Litigation is not a luxury: disputes can be assets
08 June 2021
Could this be the calm before the storm or the quiet in the eye of a hurricane? Despite a few high-profile insolvencies in the retail sector (Debenhams, Arcadia) the wave of insolvency disputes expected to be created by a global pandemic and the resulting economic fallout hasn’t quite crashed down upon us just yet, but why?
Many would point to the various government-run programmes that are propping up businesses (many of which would have long folded without them), while others might also suggest that applying relief to contract terms and increased attempts at ADR means the pandemic has brought out the softer side of some businesses when it comes to holding others to account. There is of course a third reason – with so much uncertainty in the air, many may view the costs of litigation as more of a luxury expense, one they simply aren’t willing to take on. However, for many distressed companies litigation may be an asset. There are more options than ever when it comes to insuring, funding or monetising litigation, options that can turn it from a burden into an asset.
A company in financial distress may not be able or willing to pay legal costs out-of-pocket, and law firms may not be able or willing to proceed on a contingency basis. Even if you can find a law firm willing to proceed with a contingency arrangement there will still be counsel’s fees and other litigation costs to fund, which could be a substantial spend. When deciding how to proceed in such a situation there are several options for companies, IPs and law firms that can help de-risk the litigation spend, take the costs of litigation off a company’s balance sheet and even provide immediate cash flow to the business.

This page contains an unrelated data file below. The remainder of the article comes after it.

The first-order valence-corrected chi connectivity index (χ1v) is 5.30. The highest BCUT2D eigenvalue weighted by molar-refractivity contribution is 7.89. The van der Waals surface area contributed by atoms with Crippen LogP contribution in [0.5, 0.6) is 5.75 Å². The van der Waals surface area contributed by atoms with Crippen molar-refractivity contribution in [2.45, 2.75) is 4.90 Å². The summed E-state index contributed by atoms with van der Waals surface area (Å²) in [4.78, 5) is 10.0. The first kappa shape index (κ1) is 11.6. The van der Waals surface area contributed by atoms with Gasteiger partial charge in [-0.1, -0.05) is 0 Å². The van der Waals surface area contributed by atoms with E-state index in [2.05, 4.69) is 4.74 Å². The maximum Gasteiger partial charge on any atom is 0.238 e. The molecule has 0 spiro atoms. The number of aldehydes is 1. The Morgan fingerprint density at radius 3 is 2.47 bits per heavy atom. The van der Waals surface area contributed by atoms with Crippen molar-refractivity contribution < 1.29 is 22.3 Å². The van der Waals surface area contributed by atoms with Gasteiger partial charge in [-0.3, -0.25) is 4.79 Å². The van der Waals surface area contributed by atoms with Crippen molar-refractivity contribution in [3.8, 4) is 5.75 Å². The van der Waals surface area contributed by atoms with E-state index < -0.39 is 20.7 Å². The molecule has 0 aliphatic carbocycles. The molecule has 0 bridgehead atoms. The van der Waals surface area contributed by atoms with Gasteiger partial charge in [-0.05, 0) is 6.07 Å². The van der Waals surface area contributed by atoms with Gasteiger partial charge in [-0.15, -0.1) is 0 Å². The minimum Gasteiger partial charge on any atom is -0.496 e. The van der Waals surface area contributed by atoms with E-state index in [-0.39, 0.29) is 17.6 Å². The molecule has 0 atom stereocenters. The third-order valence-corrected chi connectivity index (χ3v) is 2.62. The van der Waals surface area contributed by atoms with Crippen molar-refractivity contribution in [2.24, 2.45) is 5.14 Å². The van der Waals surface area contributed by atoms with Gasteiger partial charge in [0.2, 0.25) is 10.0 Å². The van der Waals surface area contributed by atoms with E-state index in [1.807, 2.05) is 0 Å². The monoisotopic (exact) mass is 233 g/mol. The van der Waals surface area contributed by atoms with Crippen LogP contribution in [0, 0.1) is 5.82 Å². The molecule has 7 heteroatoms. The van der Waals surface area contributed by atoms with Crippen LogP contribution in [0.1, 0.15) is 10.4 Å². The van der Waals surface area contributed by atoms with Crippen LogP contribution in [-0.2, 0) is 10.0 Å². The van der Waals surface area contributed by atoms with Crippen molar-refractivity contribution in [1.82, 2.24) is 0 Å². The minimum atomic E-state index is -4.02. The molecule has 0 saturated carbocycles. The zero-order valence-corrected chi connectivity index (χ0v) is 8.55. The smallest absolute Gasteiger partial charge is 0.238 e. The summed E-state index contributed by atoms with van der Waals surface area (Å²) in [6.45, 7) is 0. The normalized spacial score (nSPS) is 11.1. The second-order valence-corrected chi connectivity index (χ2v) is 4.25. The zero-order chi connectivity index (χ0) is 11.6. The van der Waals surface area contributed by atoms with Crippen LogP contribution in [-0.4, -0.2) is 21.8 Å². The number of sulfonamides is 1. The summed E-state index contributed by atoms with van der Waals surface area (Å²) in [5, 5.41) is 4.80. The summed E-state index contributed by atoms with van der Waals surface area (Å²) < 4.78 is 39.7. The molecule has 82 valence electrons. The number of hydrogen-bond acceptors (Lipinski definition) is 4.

Option 1: insure the risk.
If a company has enough resources to pay for litigation costs but is simply unwilling and too risk-averse to pursue litigation on the chance that it might be unsuccessful, litigation insurance that covers the costs of the risk of adverse costs and disbursement fees (sometimes coupled with the offer of a law firm to operate on a contingency fee) can be an easy solution. Relative to funding arrangements, insurance arrangements can bear lower costs, meaning when the matter is successful a smaller proportion of the claim proceeds will go towards payment of the insurance premium.
Option 2: engage a litigation fund.
For companies that cannot or will not fund the ongoing costs of the litigation – there is the option to engage a third-party funder to cover the ongoing costs of the litigation. In this instance, seek a competitive funding solution that will finance law firm fees, counsel’s fees and other disbursement fees on a non-recourse basis, meaning that if the claim is lost the claimant is not liable to repay the investment of the funder. However, if the claim is successful, the funder will share in the claim proceeds.
Option 3: monetise the matter.
Monetisation (the sale of insolvency claims) is also an option for either immediate upfront consideration and/or a share of any recovery generation by the funder. This can be an option for ongoing matters or an exit strategy if a judgement or award has been obtained, but there are pending appeals or enforcement issues that are delaying the realisation of claim proceeds.
Option 4: consider a portfolio arrangement.
For larger corporate enterprises with several legal claims, it may be worth exploring portfolio options in which cross collateralisations can reduce both risk exposure and the costs of litigation.
Portfolio structures can enable larger commercial entities to bring forward value in their contingent legal assets to achieve revenue recognition. Corporate finance facilities can range from the low tens of millions to several hundred million dollars and could be a lifeline to a struggling entity.
While forbearance and ADR have their place, businesses should also feel empowered to act where they need to, and litigation costs should not hold companies back from the financial and legal remedies available to them under the law. With the right insurance, funding or monetisation strategy, litigation can be transformed from ‘a luxury we can't afford right now’ to a powerful asset.
Patrick Webber is divisional director at TheJudge Global.